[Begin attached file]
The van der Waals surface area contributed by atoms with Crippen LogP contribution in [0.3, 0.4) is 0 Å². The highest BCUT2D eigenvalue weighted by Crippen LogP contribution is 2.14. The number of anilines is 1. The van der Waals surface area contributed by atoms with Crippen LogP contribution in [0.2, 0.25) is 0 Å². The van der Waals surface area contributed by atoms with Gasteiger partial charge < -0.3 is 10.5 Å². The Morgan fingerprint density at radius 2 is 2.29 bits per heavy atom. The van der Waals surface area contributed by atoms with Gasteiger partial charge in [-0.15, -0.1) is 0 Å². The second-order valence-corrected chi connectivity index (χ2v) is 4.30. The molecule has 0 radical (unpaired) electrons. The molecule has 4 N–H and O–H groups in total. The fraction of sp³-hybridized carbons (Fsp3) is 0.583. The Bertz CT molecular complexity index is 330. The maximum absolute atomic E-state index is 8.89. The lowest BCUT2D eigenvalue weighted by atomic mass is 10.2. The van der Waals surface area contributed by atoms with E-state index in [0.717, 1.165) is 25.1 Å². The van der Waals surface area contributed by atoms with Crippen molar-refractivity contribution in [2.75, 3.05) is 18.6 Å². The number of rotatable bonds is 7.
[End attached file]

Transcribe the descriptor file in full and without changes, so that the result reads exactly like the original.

The van der Waals surface area contributed by atoms with Crippen LogP contribution in [0.3, 0.4) is 0 Å². The highest BCUT2D eigenvalue weighted by Crippen LogP contribution is 2.14. The number of anilines is 1. The van der Waals surface area contributed by atoms with Crippen LogP contribution in [0.2, 0.25) is 0 Å². The van der Waals surface area contributed by atoms with Gasteiger partial charge < -0.3 is 10.5 Å². The Morgan fingerprint density at radius 2 is 2.29 bits per heavy atom. The van der Waals surface area contributed by atoms with Gasteiger partial charge in [-0.15, -0.1) is 0 Å². The second-order valence-corrected chi connectivity index (χ2v) is 4.30. The molecule has 0 radical (unpaired) electrons. The molecule has 4 N–H and O–H groups in total. The fraction of sp³-hybridized carbons (Fsp3) is 0.583. The Bertz CT molecular complexity index is 330. The maximum absolute atomic E-state index is 8.89. The lowest BCUT2D eigenvalue weighted by atomic mass is 10.2. The van der Waals surface area contributed by atoms with E-state index in [0.717, 1.165) is 25.1 Å². The van der Waals surface area contributed by atoms with Crippen molar-refractivity contribution in [2.75, 3.05) is 18.6 Å². The number of rotatable bonds is 7.